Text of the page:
Natural Remedies for Sleep Apnea

Sleep apnea is a serious and common condition marked by pauses in breathing, or shallow breaths, while you sleep. Occurring up to five or more times per hour, breathing pauses may last 10 to 20 seconds or longer. Sleep apnea often disrupts sleep, resulting in poor sleep quality and daytime sleepiness.

Physiotherapist Doing Acupuncture On The Back
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Obstructive Sleep vs Central Sleep

In people with obstructive sleep apnea (the most common form of sleep apnea), airflow to the lungs is blocked because the airway has collapsed or is obstructed during sleep.

Less common than obstructive sleep apnea is central sleep apnea, which results from miscommunication between your breathing muscles and the brain region responsible for controlling breathing.


In many people with obstructive sleep apnea, airways become blocked due to excess body weight and a buildup of soft fat tissue in the windpipe. In fact, it's estimated that more than 70% of sleep apnea patients are overweight. However, other problems such as abnormally large tonsils can also contribute to sleep apnea.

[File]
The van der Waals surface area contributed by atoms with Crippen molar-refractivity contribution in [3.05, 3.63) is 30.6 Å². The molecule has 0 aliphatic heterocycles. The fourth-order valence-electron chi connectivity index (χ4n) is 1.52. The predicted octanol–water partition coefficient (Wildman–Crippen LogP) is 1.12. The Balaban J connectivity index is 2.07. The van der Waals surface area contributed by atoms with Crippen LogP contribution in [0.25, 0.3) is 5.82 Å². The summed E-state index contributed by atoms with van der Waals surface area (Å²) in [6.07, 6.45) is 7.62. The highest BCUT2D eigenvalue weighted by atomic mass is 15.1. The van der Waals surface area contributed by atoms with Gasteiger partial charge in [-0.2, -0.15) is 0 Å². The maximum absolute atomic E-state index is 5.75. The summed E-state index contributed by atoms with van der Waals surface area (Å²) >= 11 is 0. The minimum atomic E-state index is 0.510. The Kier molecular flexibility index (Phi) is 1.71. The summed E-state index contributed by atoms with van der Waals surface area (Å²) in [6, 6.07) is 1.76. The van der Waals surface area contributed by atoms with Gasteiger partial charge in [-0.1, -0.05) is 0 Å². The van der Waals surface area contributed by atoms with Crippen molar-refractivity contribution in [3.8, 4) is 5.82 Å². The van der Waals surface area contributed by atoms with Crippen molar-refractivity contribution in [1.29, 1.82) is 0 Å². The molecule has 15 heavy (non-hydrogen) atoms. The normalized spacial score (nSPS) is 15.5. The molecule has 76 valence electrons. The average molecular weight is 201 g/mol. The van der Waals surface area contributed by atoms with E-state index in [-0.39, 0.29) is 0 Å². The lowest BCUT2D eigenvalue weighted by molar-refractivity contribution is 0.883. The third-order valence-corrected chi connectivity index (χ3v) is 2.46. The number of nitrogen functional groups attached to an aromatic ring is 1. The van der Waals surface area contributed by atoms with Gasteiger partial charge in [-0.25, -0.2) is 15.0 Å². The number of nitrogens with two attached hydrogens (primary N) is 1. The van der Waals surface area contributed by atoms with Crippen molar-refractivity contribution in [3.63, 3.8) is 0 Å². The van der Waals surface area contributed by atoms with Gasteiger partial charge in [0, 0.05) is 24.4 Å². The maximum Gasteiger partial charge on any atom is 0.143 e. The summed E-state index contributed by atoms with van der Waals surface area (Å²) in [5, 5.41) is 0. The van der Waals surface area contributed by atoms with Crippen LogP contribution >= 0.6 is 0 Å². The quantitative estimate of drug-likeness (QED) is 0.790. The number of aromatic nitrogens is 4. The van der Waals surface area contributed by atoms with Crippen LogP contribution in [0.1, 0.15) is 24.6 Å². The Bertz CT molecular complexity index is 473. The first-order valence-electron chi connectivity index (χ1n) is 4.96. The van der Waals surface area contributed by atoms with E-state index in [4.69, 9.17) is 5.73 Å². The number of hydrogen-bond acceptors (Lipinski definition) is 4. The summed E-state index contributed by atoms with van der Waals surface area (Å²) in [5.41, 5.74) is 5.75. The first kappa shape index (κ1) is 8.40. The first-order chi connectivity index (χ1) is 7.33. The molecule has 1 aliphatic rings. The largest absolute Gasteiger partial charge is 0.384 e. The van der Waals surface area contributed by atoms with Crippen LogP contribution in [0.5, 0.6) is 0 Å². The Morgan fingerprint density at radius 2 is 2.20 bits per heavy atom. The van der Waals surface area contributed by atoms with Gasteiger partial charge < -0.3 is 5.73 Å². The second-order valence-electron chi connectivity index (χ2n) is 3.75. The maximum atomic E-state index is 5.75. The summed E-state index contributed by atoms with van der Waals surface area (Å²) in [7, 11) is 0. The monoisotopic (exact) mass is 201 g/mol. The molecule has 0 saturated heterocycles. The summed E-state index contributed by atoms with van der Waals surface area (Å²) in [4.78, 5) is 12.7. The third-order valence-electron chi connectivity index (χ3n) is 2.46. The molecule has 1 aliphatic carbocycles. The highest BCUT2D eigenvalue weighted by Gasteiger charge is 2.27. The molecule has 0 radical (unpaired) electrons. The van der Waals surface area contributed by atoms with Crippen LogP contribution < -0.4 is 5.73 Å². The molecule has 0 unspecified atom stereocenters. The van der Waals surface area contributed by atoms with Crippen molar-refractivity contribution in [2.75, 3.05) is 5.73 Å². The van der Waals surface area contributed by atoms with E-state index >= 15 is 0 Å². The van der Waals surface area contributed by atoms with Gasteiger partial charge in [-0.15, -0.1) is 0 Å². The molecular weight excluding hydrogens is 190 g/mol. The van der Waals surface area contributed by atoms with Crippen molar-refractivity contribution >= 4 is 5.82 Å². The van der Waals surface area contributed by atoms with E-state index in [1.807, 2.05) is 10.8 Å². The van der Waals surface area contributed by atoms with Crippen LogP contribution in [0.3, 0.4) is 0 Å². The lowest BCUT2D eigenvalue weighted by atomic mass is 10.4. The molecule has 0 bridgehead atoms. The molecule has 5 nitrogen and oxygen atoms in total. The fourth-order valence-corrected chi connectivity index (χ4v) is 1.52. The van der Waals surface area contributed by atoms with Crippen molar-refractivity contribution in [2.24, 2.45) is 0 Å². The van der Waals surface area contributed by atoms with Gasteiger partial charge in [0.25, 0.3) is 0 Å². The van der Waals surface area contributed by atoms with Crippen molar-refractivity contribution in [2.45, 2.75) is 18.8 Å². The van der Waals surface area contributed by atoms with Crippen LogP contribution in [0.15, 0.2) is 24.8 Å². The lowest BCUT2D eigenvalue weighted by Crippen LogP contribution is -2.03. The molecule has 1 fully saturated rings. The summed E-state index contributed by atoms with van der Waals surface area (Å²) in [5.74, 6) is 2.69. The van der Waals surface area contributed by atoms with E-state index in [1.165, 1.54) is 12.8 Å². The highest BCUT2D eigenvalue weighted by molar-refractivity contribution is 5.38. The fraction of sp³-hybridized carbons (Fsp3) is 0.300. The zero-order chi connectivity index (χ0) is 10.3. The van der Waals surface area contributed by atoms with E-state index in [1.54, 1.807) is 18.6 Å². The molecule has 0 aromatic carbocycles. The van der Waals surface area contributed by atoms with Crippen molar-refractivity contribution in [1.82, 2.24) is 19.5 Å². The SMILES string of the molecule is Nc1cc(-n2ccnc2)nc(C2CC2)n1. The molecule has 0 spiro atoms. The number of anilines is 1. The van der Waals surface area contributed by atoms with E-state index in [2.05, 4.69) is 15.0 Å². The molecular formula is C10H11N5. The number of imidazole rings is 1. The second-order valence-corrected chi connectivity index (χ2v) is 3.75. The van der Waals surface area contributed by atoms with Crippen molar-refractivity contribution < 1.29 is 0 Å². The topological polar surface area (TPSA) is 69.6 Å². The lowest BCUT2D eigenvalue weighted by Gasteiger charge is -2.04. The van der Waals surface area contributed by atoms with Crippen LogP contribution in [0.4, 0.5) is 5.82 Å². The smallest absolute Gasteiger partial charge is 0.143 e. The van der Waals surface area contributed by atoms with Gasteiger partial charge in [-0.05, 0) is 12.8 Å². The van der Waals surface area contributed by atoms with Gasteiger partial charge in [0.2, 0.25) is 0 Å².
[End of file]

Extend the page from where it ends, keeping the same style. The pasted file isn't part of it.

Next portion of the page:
The following people may be at an increased risk for sleep apnea:

  • People who have small airways in their noses, throats, or mouths, sometimes due to the presence of allergies or other congestion-causing conditions.
  • People with a family history of sleep apnea
  • African Americans, Hispanics, and Pacific Islanders. Although this association may be in part due to an increased risk of obesity in these groups.
  • People who smoke
  • People with high blood pressure
  • People with risk factors for stroke or heart failure
  • People with untreated hypothyroidism
  • People with acromegaly

Sleep apnea is also more common in men.


Since many sleep apnea symptoms occur during sleep, it may be difficult to detect the disorder. One of the most common signs of sleep apnea is loud, chronic snoring, often followed by choking or gasping. As sleep apnea progresses, snoring may increase in volume and occur more frequently. However, not everyone who snores has sleep apnea.

Other sleep apnea symptoms include:

  • Daytime sleepiness
  • Morning headaches
  • Difficulty concentrating
  • Memory problems
  • Irritability
  • Mood swings or symptoms of depression
  • A dry throat upon awakening

Lifestyle Changes for Sleep Apnea

There are many lifestyle changes recommended by healthcare professionals that can be useful in sleep apnea treatment. These include:

  • Avoiding alcohol and medications that make you sleepy
  • Maintaining a healthy weight
  • Sleeping on your side instead of your back
  • Quitting smoking